Children who abuse animals may be repeating a lesson learned at home, engaging in post-traumatic reenactment of a violent episode, or may be reacting to anger or frustration with violence. Researchers say that a child’s violence towards animals often represents displaced hostility and aggression stemming from neglect or abuse of the child or of another family member. Some children may express the pain of victimization by abusing vulnerable family pets. A victimized child may try to regain a sense of power by victimizing a more vulnerable animal. Children in violent homes frequently participate in this pecking-order battery, in which they may injure or kill an animal.
The correlation between domestic violence and animal abuse is supported by studies, which have shown that:
- 88% of 57 New Jersey families in which child abuse occurred also had incidents of animal abuse;
- 85% of women and 63% of children entering shelters discussed incidents of pet abuse in the family;
- More than 80% of families being treated for child abuse were also involved in animal abuse;
- 70.3% of women in domestic abuse shelters reported either threats or actual harm to pets, with 54% reporting actual harm;
- 60% of families with child abuse and neglect also had pets that were abused or neglected;
- 32% of pet-owning victims of domestic abuse reported that one or more of their children had hurt or killed a pet;
- Approximately 25% of the battered women reported that concern for their pets’ welfare had prevented them from seeking shelter sooner; and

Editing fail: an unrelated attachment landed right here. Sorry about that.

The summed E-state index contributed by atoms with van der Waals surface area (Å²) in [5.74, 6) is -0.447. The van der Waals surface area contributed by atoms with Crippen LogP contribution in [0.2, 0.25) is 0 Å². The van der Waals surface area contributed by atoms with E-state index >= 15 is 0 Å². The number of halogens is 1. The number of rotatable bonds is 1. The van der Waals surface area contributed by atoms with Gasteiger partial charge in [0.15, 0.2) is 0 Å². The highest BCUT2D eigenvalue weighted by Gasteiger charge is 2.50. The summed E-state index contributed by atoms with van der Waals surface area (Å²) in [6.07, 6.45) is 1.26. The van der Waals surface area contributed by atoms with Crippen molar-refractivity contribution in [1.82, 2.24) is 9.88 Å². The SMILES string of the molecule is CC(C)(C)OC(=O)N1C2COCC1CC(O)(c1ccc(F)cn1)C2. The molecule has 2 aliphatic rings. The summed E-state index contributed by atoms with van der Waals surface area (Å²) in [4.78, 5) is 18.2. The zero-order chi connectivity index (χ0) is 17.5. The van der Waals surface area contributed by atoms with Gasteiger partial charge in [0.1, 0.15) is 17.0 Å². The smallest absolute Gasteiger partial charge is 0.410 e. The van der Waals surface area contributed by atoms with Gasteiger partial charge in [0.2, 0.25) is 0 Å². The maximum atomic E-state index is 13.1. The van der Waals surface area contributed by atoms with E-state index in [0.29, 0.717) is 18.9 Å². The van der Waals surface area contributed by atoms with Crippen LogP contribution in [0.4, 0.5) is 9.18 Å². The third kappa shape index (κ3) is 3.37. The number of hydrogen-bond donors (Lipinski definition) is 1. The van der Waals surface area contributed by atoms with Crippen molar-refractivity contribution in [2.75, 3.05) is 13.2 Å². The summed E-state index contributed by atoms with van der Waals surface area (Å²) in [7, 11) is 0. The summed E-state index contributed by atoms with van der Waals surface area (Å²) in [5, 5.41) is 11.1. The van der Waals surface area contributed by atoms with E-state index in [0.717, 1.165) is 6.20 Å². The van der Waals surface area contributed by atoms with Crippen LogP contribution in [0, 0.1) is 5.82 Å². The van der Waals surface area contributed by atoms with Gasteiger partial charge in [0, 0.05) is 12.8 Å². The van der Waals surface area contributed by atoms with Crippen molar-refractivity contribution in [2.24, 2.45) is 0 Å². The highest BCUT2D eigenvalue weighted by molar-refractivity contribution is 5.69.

- 12% of the reported intentional animal cruelty cases also involved some form of family violence, including domestic violence, child abuse, spouse/child witnessing animal cruelty, or elder abuse.
Courts should aggressively penalize animal abusers, examine families for other signs of violence, and order perpetrators to undergo psychological evaluations and counseling. The deputy manager of animal cruelty issues for the Humane Society of the United States, Dale Bartlett, says that they “are trying to impress upon the courts and prosecutors, who handle cases of murder and rape, and often do not take animal abuse seriously that they must begin to realize the connection between how abusers treat people and animals.” Schools, parents, communities, and courts that dismiss cruelty to animals as a “minor” crime are ignoring a time bomb.
According to Phil Arkow, humane educator and chair of the Latham Foundation’s Child and Family Violence Prevention Project, “Animal abuse must be redefined as a crime of violence...” and “[i]t must be perceived and documented as a human welfare issue.” Judy Priess of the SASA Crisis Center says a connection needs to be established “that hurting an animal is just as bad as hurting a person.” She believes that if one can prevent a person from abusing animals as an adolescent, one can stop him from abusing people as an adult.
Communities must acknowledge that the abuse of any living being is unacceptable and endangers everyone. Recognizing that cruelty to animals is a significant form of aggressive and antisocial behavior may help further the understanding and prevention of violence.